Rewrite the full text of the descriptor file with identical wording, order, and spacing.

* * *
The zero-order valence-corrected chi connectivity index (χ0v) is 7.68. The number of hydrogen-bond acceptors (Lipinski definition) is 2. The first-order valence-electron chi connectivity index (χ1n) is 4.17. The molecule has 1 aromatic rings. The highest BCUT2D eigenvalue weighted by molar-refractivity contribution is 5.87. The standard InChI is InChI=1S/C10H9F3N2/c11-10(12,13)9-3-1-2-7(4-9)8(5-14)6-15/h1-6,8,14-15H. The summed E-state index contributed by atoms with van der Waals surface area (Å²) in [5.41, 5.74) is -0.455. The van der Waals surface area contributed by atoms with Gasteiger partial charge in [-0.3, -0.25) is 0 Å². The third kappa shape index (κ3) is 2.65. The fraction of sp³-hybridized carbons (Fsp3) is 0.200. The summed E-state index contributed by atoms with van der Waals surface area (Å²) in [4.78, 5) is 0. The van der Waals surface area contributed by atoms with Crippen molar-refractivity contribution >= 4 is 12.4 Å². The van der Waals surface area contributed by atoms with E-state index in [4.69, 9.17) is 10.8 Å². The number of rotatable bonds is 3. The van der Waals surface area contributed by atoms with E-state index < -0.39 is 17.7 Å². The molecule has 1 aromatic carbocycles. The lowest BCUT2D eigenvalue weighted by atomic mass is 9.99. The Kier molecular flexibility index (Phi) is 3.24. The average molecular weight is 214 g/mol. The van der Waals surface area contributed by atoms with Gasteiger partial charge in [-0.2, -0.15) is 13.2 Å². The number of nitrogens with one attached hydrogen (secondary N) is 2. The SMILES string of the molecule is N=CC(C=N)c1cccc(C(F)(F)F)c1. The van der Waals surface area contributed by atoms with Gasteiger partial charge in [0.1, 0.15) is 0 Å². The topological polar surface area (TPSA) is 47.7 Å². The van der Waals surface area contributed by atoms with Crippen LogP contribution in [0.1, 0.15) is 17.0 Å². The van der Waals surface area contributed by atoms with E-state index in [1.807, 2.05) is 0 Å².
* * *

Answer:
The zero-order valence-corrected chi connectivity index (χ0v) is 7.68. The number of hydrogen-bond acceptors (Lipinski definition) is 2. The first-order valence-electron chi connectivity index (χ1n) is 4.17. The molecule has 1 aromatic rings. The highest BCUT2D eigenvalue weighted by molar-refractivity contribution is 5.87. The standard InChI is InChI=1S/C10H9F3N2/c11-10(12,13)9-3-1-2-7(4-9)8(5-14)6-15/h1-6,8,14-15H. The summed E-state index contributed by atoms with van der Waals surface area (Å²) in [5.41, 5.74) is -0.455. The van der Waals surface area contributed by atoms with Gasteiger partial charge in [-0.3, -0.25) is 0 Å². The third kappa shape index (κ3) is 2.65. The fraction of sp³-hybridized carbons (Fsp3) is 0.200. The summed E-state index contributed by atoms with van der Waals surface area (Å²) in [4.78, 5) is 0. The van der Waals surface area contributed by atoms with Crippen molar-refractivity contribution >= 4 is 12.4 Å². The van der Waals surface area contributed by atoms with E-state index in [4.69, 9.17) is 10.8 Å². The number of rotatable bonds is 3. The van der Waals surface area contributed by atoms with E-state index < -0.39 is 17.7 Å². The molecule has 1 aromatic carbocycles. The lowest BCUT2D eigenvalue weighted by atomic mass is 9.99. The Kier molecular flexibility index (Phi) is 3.24. The average molecular weight is 214 g/mol. The van der Waals surface area contributed by atoms with Gasteiger partial charge in [-0.2, -0.15) is 13.2 Å². The number of nitrogens with one attached hydrogen (secondary N) is 2. The SMILES string of the molecule is N=CC(C=N)c1cccc(C(F)(F)F)c1. The van der Waals surface area contributed by atoms with Gasteiger partial charge in [0.1, 0.15) is 0 Å². The topological polar surface area (TPSA) is 47.7 Å². The van der Waals surface area contributed by atoms with Crippen LogP contribution in [0.1, 0.15) is 17.0 Å². The van der Waals surface area contributed by atoms with E-state index in [1.807, 2.05) is 0 Å².